The problems encountered with blind epidural injections include erroneous placement of the needle, difficulty in entering the epidural space, the risk of a dural puncture, post dural puncture headaches, a rare but serious risk of spinal cord trauma, and the risk of intrathecal steroid injections causing adhesive arachnoiditis and intravascular injection even after negative aspiration 1)
Epidural Steroid Injection Complications have increased with the growing number of procedures.
Headache is a potential complication of epidural injection.
Inadvertent intravascular injection during epidural steroid injection can result in complications and can be detected with CT fluoroscopy. The incidence was similar to that in previous reports using conventional fluoroscopy. Technical factors such as the “double-tap” on CT fluoroscopy following contrast injection, assessment for discordance between injected and visualized contrast volume, and maintenance of an appropriate FOV facilitate the detection of such events 2).
On April 23, 2014, the Food and Drug Administration (FDA) issued a letter of warning that injection of corticosteroids into the epidural space of the spine may result in rare, but serious adverse events, including “loss of vision, stroke, paralysis, and death.” The advisory also advocated that patients should discuss the benefits and risks of epidural corticosteroid injections with their health care professionals, along with the benefits and risks associated with other possible treatments. In addition, the FDA stated that the effectiveness and safety of the corticosteroids for epidural use have not been established, and the FDA has not approved corticosteroids for such use. To raise awareness of the risks of epidural corticosteroid injections in the medical community, the FDA's Safe Use Initiative convened a panel of experts including pain management experts to help define the techniques for such injections with the aim of reducing preventable harm. The panel was unable to reach an agreement on 20 proposed items related to technical aspects of performing epidural injections. Subsequently, the FDA issued the above referenced warning and a notice that a panel will be convened in November 2014.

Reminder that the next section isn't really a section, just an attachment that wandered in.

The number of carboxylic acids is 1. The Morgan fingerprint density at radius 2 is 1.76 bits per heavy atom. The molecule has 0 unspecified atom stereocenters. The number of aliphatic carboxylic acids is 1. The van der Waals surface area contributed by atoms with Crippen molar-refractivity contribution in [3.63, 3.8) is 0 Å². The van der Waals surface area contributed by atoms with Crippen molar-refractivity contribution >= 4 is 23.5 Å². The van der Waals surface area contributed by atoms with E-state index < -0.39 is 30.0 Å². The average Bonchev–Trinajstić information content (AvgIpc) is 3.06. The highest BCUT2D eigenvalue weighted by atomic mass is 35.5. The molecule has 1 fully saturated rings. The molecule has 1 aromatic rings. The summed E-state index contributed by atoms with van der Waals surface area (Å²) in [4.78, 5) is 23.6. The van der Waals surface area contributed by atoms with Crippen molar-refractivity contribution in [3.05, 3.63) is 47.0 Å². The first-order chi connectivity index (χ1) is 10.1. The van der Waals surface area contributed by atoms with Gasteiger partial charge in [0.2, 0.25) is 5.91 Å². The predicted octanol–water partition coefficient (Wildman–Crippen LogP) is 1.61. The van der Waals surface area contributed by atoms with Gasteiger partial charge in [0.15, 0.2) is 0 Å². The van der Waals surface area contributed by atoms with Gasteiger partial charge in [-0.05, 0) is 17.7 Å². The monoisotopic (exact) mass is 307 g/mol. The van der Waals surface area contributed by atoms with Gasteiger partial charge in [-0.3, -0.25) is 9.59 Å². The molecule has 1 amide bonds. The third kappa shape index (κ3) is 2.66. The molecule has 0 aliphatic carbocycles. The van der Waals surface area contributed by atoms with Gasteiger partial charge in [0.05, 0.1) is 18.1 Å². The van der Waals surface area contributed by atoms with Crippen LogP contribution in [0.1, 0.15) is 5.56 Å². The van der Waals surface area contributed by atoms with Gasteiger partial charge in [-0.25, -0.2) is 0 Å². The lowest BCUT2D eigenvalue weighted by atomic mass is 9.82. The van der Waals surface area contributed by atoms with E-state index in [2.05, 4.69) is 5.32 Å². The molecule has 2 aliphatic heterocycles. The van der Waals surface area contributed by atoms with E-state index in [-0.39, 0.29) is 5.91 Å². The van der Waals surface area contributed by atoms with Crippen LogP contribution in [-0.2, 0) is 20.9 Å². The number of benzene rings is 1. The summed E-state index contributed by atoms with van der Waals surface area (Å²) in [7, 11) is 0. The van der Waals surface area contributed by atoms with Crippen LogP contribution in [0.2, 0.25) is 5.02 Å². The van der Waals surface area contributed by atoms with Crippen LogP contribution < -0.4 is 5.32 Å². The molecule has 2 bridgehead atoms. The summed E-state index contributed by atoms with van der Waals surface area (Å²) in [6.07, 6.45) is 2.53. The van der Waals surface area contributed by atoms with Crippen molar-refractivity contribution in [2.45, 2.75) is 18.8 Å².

The evidence shows the superiority of steroids in managing lumbar disc herniation utilizing caudal and lumbar interlaminar approaches without any significant difference as compared to transforaminal approaches, either with local anesthetic alone or local anesthetic and steroids combined. Manchikanti et al. request that the FDA modify the warning based on the evidence 3).